American dramas tend to receive all the attention, but British television has also produced a number of compelling dramas over the years, particularly the finest BBC dramas. The national broadcaster of the United Kingdom has been a bastion of high-quality drama for more than eight decades. The government-run network never holds back when it comes to presenting the most interesting and shocking fictional stories.
Crime dramas, sci-fi adventures, and literary adaptations are just a few of the many types of dramatic British television programs that are suitable for any viewer. The majority of these dramas are presently streaming on major platforms such as Netflix, Hulu, and Amazon, so viewers who have not yet viewed them do not need to ponder where to find them. Even BritBox and Acorn TV offer specialized streaming services for British exports.
If you’re looking for another great show to watch, we’ve compiled a list of the best BBC dramas so that your search will ideally be made easier!
1. A Very English Scandal
Hugh Grant plays party leader Jeremy Thorpe, who goes to desperate measures to cover up his affair with a less privileged man, played by Ben Whishaw, in A Very English Scandal, which is based on a real British political scandal from the 1970s. The writing of Russell T. Davies is at its finest in this three-part miniseries, which acknowledges both the absurdity and tragedy of the scandal.
Grant and Whishaw’s outstanding performances contributed to A Very English Scandal’s critical acclaim and numerous nominations for awards upon its release. Its short duration makes it simple to watch, and fans of documentaries like American Crime Story are encouraged to watch it.
2. War and Peace
War and Peace may be the ultimate choice for those looking for a genuinely classic BBC drama. The series adapts Leo Tolstoy’s novel about Russian aristocracy seeking meaning during the Napoleonic Wars, and its 20 episodes make it the most comprehensive adaptation of the epic-length novel.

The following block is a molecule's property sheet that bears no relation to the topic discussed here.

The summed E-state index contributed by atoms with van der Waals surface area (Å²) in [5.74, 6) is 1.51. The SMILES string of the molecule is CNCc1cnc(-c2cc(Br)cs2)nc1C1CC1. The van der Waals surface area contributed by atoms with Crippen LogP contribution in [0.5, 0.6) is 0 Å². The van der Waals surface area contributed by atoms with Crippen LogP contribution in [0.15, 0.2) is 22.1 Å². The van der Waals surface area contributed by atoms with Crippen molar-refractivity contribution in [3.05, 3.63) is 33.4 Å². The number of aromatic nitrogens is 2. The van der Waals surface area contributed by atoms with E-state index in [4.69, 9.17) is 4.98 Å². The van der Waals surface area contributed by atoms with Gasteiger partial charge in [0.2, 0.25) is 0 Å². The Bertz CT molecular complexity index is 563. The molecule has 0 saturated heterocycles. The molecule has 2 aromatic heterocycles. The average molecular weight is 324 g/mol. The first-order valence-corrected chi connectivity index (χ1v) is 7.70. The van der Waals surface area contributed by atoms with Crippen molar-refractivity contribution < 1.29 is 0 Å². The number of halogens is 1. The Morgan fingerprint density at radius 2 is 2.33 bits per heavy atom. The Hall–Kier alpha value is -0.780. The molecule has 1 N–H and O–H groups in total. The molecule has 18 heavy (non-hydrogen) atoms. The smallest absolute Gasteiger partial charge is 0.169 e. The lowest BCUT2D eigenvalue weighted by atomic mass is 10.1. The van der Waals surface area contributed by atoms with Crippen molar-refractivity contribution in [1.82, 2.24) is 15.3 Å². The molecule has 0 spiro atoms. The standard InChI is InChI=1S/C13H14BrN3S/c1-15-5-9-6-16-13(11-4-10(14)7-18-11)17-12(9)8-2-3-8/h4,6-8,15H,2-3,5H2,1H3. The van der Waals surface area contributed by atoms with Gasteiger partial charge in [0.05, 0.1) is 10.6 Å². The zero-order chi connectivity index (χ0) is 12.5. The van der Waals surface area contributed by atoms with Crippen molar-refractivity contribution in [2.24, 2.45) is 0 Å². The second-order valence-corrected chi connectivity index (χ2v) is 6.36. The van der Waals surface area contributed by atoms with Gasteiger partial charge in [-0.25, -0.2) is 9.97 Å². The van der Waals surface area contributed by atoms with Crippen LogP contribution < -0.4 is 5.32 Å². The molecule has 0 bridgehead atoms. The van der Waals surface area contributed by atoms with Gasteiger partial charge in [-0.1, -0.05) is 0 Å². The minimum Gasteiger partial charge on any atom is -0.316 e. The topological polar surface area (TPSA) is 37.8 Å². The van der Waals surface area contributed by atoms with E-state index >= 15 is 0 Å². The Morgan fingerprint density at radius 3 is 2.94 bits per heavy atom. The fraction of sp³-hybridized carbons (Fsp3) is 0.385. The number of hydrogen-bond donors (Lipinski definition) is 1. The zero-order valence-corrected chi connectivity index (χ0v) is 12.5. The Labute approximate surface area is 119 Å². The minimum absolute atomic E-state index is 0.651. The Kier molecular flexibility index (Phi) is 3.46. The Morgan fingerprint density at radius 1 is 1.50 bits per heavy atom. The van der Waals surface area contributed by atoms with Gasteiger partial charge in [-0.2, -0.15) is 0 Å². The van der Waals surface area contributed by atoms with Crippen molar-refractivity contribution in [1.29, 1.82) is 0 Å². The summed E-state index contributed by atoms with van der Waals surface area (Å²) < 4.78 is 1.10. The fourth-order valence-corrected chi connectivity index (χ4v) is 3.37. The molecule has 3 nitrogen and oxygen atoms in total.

The series was one of the BBC’s most ambitious endeavors at the time, and it received widespread praise, particularly for Anthony Hopkins’ performance as Pierre Bezukhov. War and Peace is an excellent example of how the BBC has been home to high-quality drama for nearly a century, despite the visual style appearing dated to contemporary viewers.
3. Bleak House
The 2005 adaptation of Charles Dickens’ Bleak House, which won a Peabody, was nominated for multiple Emmys, and received near-universal acclaim from critics. It is one of BBC’s most acclaimed series ever. The series adapts Dickens’ serialized novel into the format of a contemporary soap opera, with all the quality and production expected from the BBC.
Bleak House is about a legal dispute over an estate that becomes entangled with romance and tragedy. The 2005 television series features renowned actors, including Gillian Anderson, Carey Mulligan, and Charles Dance.
4. The Split
In this tense divorce drama, we follow divorce attorney Hannah Stern and her companion Nathan (Stephen Mangan) as she navigates the complex world of high-end divorce in London.
In Abi Morgan’s program, Hannah’s personal relationship is also put to the test, despite the fact that her day job entails handling a multitude of complex cases. Nicola Walker, teasing the conclusion, said, “I don’t believe it will go where you might expect… it’s beautifully complicated, and [creator and writer] Abi Morgan doesn’t shy away from how messy this will get.